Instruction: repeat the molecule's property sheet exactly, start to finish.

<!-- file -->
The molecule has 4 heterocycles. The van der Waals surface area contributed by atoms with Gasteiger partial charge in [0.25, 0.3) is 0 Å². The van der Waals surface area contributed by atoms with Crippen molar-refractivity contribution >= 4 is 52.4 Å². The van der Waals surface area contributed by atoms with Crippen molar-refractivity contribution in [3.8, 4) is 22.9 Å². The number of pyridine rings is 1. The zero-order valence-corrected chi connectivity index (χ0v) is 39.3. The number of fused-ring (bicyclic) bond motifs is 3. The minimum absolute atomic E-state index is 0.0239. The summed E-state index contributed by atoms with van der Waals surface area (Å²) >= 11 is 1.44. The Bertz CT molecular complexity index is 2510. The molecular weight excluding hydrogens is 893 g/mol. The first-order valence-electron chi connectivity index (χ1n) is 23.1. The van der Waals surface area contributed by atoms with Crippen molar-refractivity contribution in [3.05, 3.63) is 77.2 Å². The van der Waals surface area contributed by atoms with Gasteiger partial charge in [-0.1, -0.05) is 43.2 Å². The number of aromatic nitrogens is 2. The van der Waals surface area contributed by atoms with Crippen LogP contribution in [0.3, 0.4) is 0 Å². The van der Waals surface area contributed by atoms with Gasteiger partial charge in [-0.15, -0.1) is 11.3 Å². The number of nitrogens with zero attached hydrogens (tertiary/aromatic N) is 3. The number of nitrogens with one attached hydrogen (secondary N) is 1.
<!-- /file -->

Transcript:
The molecule has 4 heterocycles. The van der Waals surface area contributed by atoms with Gasteiger partial charge in [0.25, 0.3) is 0 Å². The van der Waals surface area contributed by atoms with Crippen molar-refractivity contribution >= 4 is 52.4 Å². The van der Waals surface area contributed by atoms with Crippen molar-refractivity contribution in [3.8, 4) is 22.9 Å². The number of pyridine rings is 1. The zero-order valence-corrected chi connectivity index (χ0v) is 39.3. The number of fused-ring (bicyclic) bond motifs is 3. The minimum absolute atomic E-state index is 0.0239. The summed E-state index contributed by atoms with van der Waals surface area (Å²) >= 11 is 1.44. The Bertz CT molecular complexity index is 2510. The molecular weight excluding hydrogens is 893 g/mol. The first-order valence-electron chi connectivity index (χ1n) is 23.1. The van der Waals surface area contributed by atoms with Crippen molar-refractivity contribution in [3.05, 3.63) is 77.2 Å². The van der Waals surface area contributed by atoms with Gasteiger partial charge in [-0.1, -0.05) is 43.2 Å². The number of aromatic nitrogens is 2. The van der Waals surface area contributed by atoms with Crippen LogP contribution in [0.3, 0.4) is 0 Å². The van der Waals surface area contributed by atoms with Gasteiger partial charge in [-0.15, -0.1) is 11.3 Å². The number of nitrogens with zero attached hydrogens (tertiary/aromatic N) is 3. The number of nitrogens with one attached hydrogen (secondary N) is 1.